Indian Democracy: Different strokes, different notes
The Supreme Court’s triple talaq and right to equality verdicts has stamped a new benchmark for democracy, but the Dera violence in Haryana shows India’s social order failed itself in the very first test
Last week Indian democracy hit a new high and plumbed a new low. That this mix of good and bad happened just days after the anniversary of India’s 70th year of independence was coincidental no doubt, but also served as a timely reminder on the importance of hanging on to the democratic principles bequeathed by the founding fathers.
The good news is that Indian democracy is very much alive and vibrant, but the bad news is that the country still has a long way to go.
First the Supreme Court unambiguously ruled in the instant triple talaq case that law prevails over faith. And then, a nine-judge constitution bench delivered what is probably one of the most seminal unanimous judgements, by ruling that privacy is a fundamental right under the Constitution of India. The two together stamped a new benchmark for the world’s largest democracy, creating a new basis for its further enrichment.
Unfortunately, the country’s social order failed itself in the very first test. Just a few days later the conviction of Dera Sacha Sauda chief and self-styled godman Gurmeet Ram Rahim Singh for raping and sexually exploiting two disciples unleashed a violent reaction.
Undoubtedly the administration of Manohar Lal Khattar was caught napping and should be duly blamed (something that is becoming a habit, given the anarchy that flourished last year in Haryana after the Jat community took to the streets to demand reservations), but the larger social message was not missed—the protesters did not care for the rule of law. The violence was an utter travesty of the path-breaking ideas underlying the two judgements.
There are two ways to look at these tumultuous events: either as a half-empty or a half-full cup. The former is a cynical pursuit. If one views it in the latter perspective, then there are indeed many positives to be drawn from the events of last week.
First, obviously, Indian democracy has made huge strides in the last seven decades but it is still some distance from embracing the rule of law. It should be a moment of pause for the country and its polity as to why even after 70 years of democratic governance exceptionalism triumphs; the IOU politics which has fostered vote banks based on caste and religion are now beginning to haunt the nation as it strives to transition to a rules-based society.
Second, in the majority verdict in the instant triple talaq case the Supreme Court found the practice to be violative of the fundamental right under Article 14 (equality before law) of the Constitution of India. It has very unequivocally upheld the rule of law over faith.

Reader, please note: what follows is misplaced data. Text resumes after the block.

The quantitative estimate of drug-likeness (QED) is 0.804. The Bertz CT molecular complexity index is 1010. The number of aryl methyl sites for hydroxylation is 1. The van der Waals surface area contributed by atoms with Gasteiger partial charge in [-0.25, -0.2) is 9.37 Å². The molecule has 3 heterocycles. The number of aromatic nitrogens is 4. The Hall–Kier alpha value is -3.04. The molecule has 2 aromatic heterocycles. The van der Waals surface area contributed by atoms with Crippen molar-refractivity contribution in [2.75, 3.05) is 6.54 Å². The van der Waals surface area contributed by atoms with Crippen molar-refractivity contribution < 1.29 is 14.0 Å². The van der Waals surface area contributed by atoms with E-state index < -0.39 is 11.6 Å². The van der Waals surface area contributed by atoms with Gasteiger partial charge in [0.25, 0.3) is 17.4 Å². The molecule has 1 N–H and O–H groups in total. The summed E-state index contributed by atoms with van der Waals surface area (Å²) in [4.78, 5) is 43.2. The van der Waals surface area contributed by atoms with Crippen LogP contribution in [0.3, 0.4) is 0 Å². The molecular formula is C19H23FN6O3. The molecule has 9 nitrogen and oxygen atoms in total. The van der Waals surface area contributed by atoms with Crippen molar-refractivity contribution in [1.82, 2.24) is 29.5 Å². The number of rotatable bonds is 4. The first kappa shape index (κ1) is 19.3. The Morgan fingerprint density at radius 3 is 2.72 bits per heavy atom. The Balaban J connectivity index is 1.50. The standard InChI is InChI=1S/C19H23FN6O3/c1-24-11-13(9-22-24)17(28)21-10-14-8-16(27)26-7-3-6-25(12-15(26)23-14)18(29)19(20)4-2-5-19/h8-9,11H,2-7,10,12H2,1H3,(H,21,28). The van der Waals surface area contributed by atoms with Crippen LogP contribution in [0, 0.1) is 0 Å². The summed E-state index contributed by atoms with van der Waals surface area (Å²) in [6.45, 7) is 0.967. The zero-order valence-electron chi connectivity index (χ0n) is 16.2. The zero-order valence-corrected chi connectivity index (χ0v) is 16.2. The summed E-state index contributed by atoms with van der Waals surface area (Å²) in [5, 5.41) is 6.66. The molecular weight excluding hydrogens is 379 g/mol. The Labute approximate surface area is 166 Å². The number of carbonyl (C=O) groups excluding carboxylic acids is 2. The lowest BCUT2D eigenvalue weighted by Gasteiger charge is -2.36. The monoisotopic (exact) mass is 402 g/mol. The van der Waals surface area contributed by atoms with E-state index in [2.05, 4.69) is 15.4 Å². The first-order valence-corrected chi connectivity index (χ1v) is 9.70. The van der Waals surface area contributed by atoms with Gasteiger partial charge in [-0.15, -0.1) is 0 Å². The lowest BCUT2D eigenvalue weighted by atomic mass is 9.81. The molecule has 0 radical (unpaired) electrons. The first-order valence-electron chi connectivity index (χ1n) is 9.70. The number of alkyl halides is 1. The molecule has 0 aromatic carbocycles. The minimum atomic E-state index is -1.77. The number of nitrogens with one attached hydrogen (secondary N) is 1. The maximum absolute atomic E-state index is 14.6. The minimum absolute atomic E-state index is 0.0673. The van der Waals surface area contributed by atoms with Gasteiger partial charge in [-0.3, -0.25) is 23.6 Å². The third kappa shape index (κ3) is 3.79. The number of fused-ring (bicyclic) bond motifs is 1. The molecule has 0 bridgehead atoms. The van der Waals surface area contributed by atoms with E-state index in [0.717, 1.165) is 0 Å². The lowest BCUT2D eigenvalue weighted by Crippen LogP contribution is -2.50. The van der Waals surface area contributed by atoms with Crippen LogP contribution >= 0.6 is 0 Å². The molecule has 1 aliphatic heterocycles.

In the process, the apex court has created room for a national debate on personal law cutting across religions focusing on the inevitable gender bias they propagate, sending a clear message for politicians to rise above their partisan positions. As Pratap Bhanu Mehta, vice-chancellor of Ashoka University, pointed out in his column last week published in The Indian Express, Parliament has always avoided a debate on this prickly subject. “The big question is,” as Mehta rightly asks, “Is it now possible for our politics to calmly discuss issues of personal law reform and gender justice across all communities without communalising our politics.”
Third, in the big decision on privacy, the apex court has once again shown amazing courage as well as foresight. Not only did it overrule its own previous judgement which paved the way for imposition of emergency and confiscation of social freedoms, but it also placed the ongoing privacy debate in a very contemporary context recognizing that pervasive technology has blurred the line between what is private and what is not.
Unlike the takeaways articulated by a section of misguided privacy warriors who reduced the verdict to an indictment of their pet hate—Aadhaar or the unique identity programme of the government—the judgement has provided unprecedented width and depth to the idea of privacy. It has, on the one hand, candidly acknowledged the need of any modern state to extract personal data, but at the same unequivocally held that every individual has a right to privacy—this can only be transgressed in exceptional circumstances and the enabling law will have to meet the standard of a “fair, just and reasonable” procedure.
In the final analysis, it is clear that the apex court has provided the wherewithal for India to undertake a welcome makeover of Indian democracy. It is now entirely up to the people of India. The violence in Panchkula is a grim reminder of the costs of a bad choice.
Anil Padmanabhan is executive editor of Mint and writes every week on the intersection of politics and economics.
His Twitter handle is @capitalcalculus.
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